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7.5

Film Pulse Score

SXSW 2021: POLY STYRENE: I AM A CLICHE

  • Release Date: March 16, 2021
  • Director: Celeste Bell and Paul Sng
  • Runtime: 89 Minutes

Late British punk rocker Poly Styrene is most likely not well known to those across the pond during the late-’70s Brit-punk boom or weren’t particularly attuned to her brand of anti-consumerist, anti-establishment music, but her story plays tragically familiar. An instant smash with her band X-Ray Spex and hailed as a fashion icon for her ostentatious dayglo garb and childlike dental braces, her career trajectory as it has been known is that of the iridescent and influential figure who burned brightly before she just as quickly faded into obscurity with the changing of musical tastes and debilitating complications of her mental health and drug abuse. 

The invigorating documentary Poly Styrene: I Am A Cliché can thus be seen as a corrective effort by directors Celeste Bell and Paul Sng to amend this lapse and paint a fuller, more intimate portrait of the brash and fearless woman who took the male-dominated space of ’70s punk music head on and laid a mark. 

The hook of the film, so to speak, is that the production was born from a very private place. Celeste Bell, co-director and co-writer of the film, is Styrene’s only daughter, and the documentary serves as her method of becoming more acquainted with her mother and bringing this larger-than-life figure down to a more personal level. Charting her mother’s life from the racially divided streets of Kent and London in the late ’60s to her international breakthrough in the punk rock scene in New York in the late ’70s, the film exudes intimacy as Bell, quite literally, walks in her mother’s footsteps. 

Running throughout what seems like a deeply therapeutic journey of being re-introduced to her mother is her strained and candid narration that is intertwined with Styrene’s own words from her journal entries and correspondence, voiced by Ruth Negga. The effect of Bell’s probing voyage into her mother’s past feels less revelatory or as a means to uncover aspects of her life that she never knew and more as a cinematic act of closure. 

After detailing the ins and outs of Styrene’s tumultuous career, the film fittingly ends with Bell scattering her ashes in India, her mother’s spiritual home. She’s not peeling back the layers of an obscure musician as much as she is trying to meld the picture of her loving and troubled mother in her head with the punk rocker seen in polaroids playing at CBGB’s and partying with the Sex Pistols.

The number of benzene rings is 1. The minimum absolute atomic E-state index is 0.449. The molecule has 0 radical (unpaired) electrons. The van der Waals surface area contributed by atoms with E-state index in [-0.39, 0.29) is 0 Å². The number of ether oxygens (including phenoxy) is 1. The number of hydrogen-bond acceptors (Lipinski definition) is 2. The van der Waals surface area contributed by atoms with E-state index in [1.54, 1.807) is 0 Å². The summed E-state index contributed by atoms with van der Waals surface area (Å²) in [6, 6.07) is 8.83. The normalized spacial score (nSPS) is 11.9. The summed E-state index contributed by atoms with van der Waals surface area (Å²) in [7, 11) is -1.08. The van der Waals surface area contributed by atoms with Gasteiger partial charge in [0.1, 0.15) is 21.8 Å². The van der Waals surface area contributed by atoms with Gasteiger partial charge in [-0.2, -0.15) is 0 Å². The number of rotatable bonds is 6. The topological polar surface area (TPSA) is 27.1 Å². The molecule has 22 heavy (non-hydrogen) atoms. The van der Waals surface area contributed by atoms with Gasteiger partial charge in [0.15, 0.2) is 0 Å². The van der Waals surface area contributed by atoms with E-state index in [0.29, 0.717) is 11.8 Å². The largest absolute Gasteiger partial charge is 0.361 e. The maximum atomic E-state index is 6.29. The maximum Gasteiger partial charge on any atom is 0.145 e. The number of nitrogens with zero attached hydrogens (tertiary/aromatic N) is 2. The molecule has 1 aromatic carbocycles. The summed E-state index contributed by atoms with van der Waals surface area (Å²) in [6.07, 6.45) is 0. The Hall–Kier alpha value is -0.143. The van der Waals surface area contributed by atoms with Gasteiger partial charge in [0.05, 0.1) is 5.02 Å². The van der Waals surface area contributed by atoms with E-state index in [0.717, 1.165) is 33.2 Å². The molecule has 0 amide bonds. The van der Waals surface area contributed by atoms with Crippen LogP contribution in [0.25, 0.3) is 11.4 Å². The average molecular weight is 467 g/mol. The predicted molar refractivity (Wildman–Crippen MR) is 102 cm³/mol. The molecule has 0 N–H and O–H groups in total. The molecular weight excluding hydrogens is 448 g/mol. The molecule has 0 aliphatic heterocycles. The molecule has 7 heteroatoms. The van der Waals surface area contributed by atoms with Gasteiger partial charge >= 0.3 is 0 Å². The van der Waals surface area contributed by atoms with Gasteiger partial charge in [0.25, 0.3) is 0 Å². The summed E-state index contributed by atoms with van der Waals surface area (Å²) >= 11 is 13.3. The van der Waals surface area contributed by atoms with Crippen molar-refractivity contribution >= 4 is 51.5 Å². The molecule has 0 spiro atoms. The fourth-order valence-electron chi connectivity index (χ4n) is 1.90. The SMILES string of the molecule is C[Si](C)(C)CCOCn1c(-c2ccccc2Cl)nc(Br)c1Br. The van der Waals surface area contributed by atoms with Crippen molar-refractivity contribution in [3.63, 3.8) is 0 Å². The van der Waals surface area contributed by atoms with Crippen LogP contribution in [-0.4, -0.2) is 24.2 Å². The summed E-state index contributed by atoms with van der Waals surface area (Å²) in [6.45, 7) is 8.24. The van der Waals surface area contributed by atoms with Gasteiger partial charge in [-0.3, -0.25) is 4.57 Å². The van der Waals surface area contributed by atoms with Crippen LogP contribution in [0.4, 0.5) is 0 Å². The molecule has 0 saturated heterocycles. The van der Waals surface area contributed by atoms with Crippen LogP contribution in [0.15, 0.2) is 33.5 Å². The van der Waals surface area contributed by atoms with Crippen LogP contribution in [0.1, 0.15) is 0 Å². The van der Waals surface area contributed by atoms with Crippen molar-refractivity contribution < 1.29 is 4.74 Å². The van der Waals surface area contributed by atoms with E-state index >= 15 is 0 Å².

The film itself is informative and well researched, but it is this personal, maternal angle that makes I am a Cliché anything but. Throughout the film, Bell and her mother (through extensive archival and concert footage) are the only real presence we have on the screen. While plenty of notable figures and musicians of Styrene’s era – such Rhoda Dakar, Bruno Wizard, Thurston Moore, Youth and many more – provide ongoing commentary and reflect lovingly upon Styrene, they are only relegated to voiceovers and never intrude upon I Am A Cliché’s central mother-daughter relationship. The film anchors itself with this moving insight into this extraordinary woman’s life, and the overall effect is genuinely affectionate and nuanced. 
The film serves its purpose well in advocating for this lesser-known figure in Britain’s punk landscape and can probably even convince you (as all good docs about musicians should) to seek out her music, which fills out the soundtrack, and understand what you missed out on. Yet what makes I Am a Cliché much more interesting than your run-of-the-mill laudatory portrayal is how tender and moving it feels when it somebody so close to the person telling the story.